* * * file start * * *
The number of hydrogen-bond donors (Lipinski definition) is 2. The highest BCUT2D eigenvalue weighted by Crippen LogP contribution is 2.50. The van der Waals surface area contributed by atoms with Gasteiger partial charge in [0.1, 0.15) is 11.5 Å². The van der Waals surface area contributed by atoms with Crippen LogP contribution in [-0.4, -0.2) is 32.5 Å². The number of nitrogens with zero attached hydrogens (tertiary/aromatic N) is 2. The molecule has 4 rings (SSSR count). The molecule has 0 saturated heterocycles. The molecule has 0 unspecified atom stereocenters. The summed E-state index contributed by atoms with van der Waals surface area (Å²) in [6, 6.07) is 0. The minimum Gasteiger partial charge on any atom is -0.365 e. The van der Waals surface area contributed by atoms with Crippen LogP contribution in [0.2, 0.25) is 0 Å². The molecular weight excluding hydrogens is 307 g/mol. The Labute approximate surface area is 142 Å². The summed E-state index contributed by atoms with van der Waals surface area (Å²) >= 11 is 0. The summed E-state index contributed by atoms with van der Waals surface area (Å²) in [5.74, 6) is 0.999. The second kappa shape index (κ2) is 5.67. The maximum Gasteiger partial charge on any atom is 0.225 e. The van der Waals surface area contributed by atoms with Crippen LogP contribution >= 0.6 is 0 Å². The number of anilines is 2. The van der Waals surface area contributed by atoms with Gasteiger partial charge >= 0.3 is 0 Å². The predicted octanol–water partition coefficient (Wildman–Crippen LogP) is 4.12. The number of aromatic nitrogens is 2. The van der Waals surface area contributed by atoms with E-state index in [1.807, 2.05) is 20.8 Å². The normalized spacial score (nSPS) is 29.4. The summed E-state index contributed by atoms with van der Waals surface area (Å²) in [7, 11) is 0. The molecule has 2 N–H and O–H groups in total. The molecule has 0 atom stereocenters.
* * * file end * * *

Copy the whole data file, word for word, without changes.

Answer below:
The number of hydrogen-bond donors (Lipinski definition) is 2. The highest BCUT2D eigenvalue weighted by Crippen LogP contribution is 2.50. The van der Waals surface area contributed by atoms with Gasteiger partial charge in [0.1, 0.15) is 11.5 Å². The van der Waals surface area contributed by atoms with Crippen LogP contribution in [-0.4, -0.2) is 32.5 Å². The number of nitrogens with zero attached hydrogens (tertiary/aromatic N) is 2. The molecule has 4 rings (SSSR count). The molecule has 0 saturated heterocycles. The molecule has 0 unspecified atom stereocenters. The summed E-state index contributed by atoms with van der Waals surface area (Å²) in [6, 6.07) is 0. The minimum Gasteiger partial charge on any atom is -0.365 e. The van der Waals surface area contributed by atoms with Crippen LogP contribution in [0.2, 0.25) is 0 Å². The molecular weight excluding hydrogens is 307 g/mol. The Labute approximate surface area is 142 Å². The summed E-state index contributed by atoms with van der Waals surface area (Å²) >= 11 is 0. The summed E-state index contributed by atoms with van der Waals surface area (Å²) in [5.74, 6) is 0.999. The second kappa shape index (κ2) is 5.67. The maximum Gasteiger partial charge on any atom is 0.225 e. The van der Waals surface area contributed by atoms with Crippen LogP contribution >= 0.6 is 0 Å². The number of anilines is 2. The van der Waals surface area contributed by atoms with Gasteiger partial charge >= 0.3 is 0 Å². The predicted octanol–water partition coefficient (Wildman–Crippen LogP) is 4.12. The number of aromatic nitrogens is 2. The van der Waals surface area contributed by atoms with E-state index in [1.807, 2.05) is 20.8 Å². The normalized spacial score (nSPS) is 29.4. The summed E-state index contributed by atoms with van der Waals surface area (Å²) in [7, 11) is 0. The molecule has 2 N–H and O–H groups in total. The molecule has 0 atom stereocenters.